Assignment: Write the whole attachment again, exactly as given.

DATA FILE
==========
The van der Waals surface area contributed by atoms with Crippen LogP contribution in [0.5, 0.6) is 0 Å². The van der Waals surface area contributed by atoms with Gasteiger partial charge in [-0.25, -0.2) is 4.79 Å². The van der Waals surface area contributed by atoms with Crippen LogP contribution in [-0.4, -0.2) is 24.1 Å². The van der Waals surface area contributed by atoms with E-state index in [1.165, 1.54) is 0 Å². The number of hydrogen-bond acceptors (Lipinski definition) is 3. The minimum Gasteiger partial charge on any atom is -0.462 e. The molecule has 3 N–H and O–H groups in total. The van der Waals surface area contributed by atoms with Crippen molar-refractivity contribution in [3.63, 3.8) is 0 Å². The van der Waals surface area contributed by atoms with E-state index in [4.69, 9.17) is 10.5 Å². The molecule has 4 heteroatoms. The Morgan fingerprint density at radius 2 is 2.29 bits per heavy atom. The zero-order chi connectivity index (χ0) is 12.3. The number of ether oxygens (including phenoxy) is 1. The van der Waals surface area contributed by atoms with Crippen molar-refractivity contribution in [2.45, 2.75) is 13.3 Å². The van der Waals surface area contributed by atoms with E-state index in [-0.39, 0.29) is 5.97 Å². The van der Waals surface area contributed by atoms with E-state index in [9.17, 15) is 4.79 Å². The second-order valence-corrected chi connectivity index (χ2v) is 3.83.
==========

The van der Waals surface area contributed by atoms with Crippen LogP contribution in [0.5, 0.6) is 0 Å². The van der Waals surface area contributed by atoms with Gasteiger partial charge in [-0.25, -0.2) is 4.79 Å². The van der Waals surface area contributed by atoms with Crippen LogP contribution in [-0.4, -0.2) is 24.1 Å². The van der Waals surface area contributed by atoms with E-state index in [1.165, 1.54) is 0 Å². The number of hydrogen-bond acceptors (Lipinski definition) is 3. The minimum Gasteiger partial charge on any atom is -0.462 e. The molecule has 3 N–H and O–H groups in total. The van der Waals surface area contributed by atoms with Crippen molar-refractivity contribution in [3.63, 3.8) is 0 Å². The van der Waals surface area contributed by atoms with E-state index in [4.69, 9.17) is 10.5 Å². The molecule has 4 heteroatoms. The Morgan fingerprint density at radius 2 is 2.29 bits per heavy atom. The zero-order chi connectivity index (χ0) is 12.3. The number of ether oxygens (including phenoxy) is 1. The van der Waals surface area contributed by atoms with Crippen molar-refractivity contribution in [2.45, 2.75) is 13.3 Å². The van der Waals surface area contributed by atoms with E-state index in [-0.39, 0.29) is 5.97 Å². The van der Waals surface area contributed by atoms with E-state index in [9.17, 15) is 4.79 Å². The second-order valence-corrected chi connectivity index (χ2v) is 3.83.